Smiling Armina from Bonaire

July 18, 2008
From: Ellen Muller

Dear Bill,

On a night dive in Bonaire, [Lesser Antilles, Caribbean] April 10th 2008, I found five "Smiling Arminas". One was dead and lying belly up in the sand. The other four were alive and healthy, crawling along the sand.

The next night I found six Armina in the same area. All were crawling on top of the sand. Near the end of the dive I came across a pair that I suppose was mating, one was partially buried in the sand and the other was almost completely buried.

I went back again the next night and found 7 Armina in the same area. The Armina were in an area that was approximately 50 ft in diameter and were found between 7 ft-13 ft depth. Their sizes ranged from approximately 3/4 inch to 3 inches long. The Armina that were crawling on the sand were not particularly close to one another, usually several feet apart from each other.

Over the next three weeks the Armina were still in the same area and on one evening I counted 13. I observed the Armina on several occasions hunting and feeding on the plentiful Sea Pansies in the area [lower photo ]. One of the juvenile Armina had no "smile".

I used a red light to photograph them because they would quickly bury themselves in the sand if disturbed by a white light.

Ellen Muller

Muller, E., 2008 (Jul 18) Smiling Armina from Bonaire. [Message in] Sea Slug Forum. Australian Museum, Sydney. Available from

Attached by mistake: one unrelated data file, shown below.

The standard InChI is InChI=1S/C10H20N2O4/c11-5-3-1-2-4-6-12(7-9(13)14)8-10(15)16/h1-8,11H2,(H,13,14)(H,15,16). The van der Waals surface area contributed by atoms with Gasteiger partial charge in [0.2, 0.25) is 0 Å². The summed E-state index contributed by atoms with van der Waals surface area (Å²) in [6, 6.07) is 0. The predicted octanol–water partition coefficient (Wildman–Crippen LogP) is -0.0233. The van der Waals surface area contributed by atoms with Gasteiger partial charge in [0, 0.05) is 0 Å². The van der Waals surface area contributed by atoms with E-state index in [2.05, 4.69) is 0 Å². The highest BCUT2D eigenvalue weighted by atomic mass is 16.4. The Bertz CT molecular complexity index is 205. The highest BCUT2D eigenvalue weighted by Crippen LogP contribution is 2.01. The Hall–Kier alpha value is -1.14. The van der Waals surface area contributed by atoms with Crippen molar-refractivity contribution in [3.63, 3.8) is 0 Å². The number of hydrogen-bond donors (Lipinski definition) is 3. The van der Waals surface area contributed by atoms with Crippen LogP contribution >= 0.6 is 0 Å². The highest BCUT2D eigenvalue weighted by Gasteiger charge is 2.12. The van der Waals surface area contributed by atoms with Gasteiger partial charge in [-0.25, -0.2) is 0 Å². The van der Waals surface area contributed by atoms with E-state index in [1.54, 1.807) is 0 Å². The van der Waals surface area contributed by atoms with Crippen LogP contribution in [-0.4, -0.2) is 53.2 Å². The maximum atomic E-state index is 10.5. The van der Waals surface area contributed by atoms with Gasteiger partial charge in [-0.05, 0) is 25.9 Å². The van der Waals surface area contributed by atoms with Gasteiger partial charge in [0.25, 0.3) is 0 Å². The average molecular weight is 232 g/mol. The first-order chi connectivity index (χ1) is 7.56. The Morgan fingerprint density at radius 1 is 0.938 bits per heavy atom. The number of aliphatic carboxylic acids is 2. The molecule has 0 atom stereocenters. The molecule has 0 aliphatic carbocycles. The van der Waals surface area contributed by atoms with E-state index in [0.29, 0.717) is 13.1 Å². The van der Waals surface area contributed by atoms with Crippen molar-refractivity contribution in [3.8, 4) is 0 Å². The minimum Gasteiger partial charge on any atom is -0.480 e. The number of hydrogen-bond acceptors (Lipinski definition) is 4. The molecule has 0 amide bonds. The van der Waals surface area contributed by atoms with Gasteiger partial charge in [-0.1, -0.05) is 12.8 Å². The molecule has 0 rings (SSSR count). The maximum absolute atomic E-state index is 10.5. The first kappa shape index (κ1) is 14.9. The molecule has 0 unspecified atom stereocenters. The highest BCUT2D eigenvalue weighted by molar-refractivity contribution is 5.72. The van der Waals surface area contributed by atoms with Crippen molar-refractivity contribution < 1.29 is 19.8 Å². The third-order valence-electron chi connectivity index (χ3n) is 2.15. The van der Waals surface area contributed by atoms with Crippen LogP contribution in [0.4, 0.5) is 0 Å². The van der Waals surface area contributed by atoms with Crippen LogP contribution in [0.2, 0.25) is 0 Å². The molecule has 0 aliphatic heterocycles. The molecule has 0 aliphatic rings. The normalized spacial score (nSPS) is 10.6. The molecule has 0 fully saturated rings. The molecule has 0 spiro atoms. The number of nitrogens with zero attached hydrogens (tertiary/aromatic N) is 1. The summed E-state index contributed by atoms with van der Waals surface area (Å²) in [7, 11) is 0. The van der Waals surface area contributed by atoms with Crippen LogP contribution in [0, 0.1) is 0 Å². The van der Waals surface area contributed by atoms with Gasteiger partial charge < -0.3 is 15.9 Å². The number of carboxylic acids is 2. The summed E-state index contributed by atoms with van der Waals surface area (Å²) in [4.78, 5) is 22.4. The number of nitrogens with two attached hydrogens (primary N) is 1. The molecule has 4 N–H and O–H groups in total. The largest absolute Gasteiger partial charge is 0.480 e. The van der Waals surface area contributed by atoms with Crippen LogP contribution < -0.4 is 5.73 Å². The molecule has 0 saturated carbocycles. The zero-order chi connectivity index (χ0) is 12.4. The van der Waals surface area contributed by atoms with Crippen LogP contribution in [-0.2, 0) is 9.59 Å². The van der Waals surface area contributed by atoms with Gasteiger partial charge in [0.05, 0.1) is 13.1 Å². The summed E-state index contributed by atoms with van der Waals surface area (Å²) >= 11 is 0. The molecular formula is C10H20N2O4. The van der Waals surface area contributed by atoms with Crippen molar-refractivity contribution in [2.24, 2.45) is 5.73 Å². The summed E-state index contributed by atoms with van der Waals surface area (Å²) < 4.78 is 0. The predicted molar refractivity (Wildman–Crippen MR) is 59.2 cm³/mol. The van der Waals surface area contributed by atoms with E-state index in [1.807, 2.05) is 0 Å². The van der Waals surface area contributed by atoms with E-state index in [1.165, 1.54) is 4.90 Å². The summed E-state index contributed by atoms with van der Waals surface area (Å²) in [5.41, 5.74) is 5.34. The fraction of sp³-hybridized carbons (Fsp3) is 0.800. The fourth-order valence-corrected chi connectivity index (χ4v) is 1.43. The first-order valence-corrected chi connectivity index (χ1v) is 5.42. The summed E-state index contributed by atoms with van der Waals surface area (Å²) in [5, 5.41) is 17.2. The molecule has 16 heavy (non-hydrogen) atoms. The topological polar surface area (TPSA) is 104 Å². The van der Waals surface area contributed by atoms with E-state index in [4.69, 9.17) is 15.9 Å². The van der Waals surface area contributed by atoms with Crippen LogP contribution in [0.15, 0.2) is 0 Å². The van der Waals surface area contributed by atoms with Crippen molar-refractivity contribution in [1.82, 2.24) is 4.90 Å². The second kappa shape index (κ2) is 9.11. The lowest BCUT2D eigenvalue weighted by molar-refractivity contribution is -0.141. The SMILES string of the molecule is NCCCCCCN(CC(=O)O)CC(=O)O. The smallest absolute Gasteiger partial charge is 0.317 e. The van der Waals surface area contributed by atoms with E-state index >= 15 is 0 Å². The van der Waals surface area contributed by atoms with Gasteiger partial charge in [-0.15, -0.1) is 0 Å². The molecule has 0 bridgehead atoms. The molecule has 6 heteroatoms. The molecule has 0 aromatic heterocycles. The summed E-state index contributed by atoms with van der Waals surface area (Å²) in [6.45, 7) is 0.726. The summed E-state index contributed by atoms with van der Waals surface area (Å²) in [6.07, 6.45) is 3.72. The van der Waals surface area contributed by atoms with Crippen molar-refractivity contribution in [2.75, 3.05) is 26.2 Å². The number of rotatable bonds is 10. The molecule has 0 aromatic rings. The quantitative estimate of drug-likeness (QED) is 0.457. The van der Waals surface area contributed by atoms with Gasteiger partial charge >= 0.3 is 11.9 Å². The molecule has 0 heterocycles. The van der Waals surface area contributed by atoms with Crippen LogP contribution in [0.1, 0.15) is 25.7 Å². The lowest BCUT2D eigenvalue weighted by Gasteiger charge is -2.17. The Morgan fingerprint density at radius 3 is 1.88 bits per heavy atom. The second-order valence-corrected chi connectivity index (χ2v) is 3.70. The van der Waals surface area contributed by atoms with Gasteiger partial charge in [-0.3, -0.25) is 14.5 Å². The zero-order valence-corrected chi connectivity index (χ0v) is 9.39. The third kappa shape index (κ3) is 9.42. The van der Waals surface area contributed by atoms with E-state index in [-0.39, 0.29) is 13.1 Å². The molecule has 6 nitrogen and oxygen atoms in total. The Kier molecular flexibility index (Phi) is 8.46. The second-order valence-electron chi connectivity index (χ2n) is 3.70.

Dear Ellen,

Thanks for these interesting observations. I couldn't resist putting a couple of 'smiling' Armina at the top of your message. In fact that black mark on the oral lobe is, I think, a clue to its identity, and your photos showing some with a large smile, and others without, is a valuable link to the Marcus's original description of Armina wattla  in which they illustrate a black median band just has seen in the animal eating the sea pansy in your lower photo. I am surprised to see in Caribbean Sea Slugs that they consider A. wattla and A. abbotti to be synonyms while Néstor Ardila [message #12433] considers A. abbotti and A. muelleri to be synonyms. Personally I don't think we have enough information to ever identify A. muelleri, but I suspect A. wattla will always be recognisable from its smile.

Best wishes,
Bill Rudman

Rudman, W.B., 2008 (Jul 18). Comment on Smiling Armina from Bonaire by Ellen Muller. [Message in] Sea Slug Forum. Australian Museum, Sydney. Available from


Armina cf. wattla

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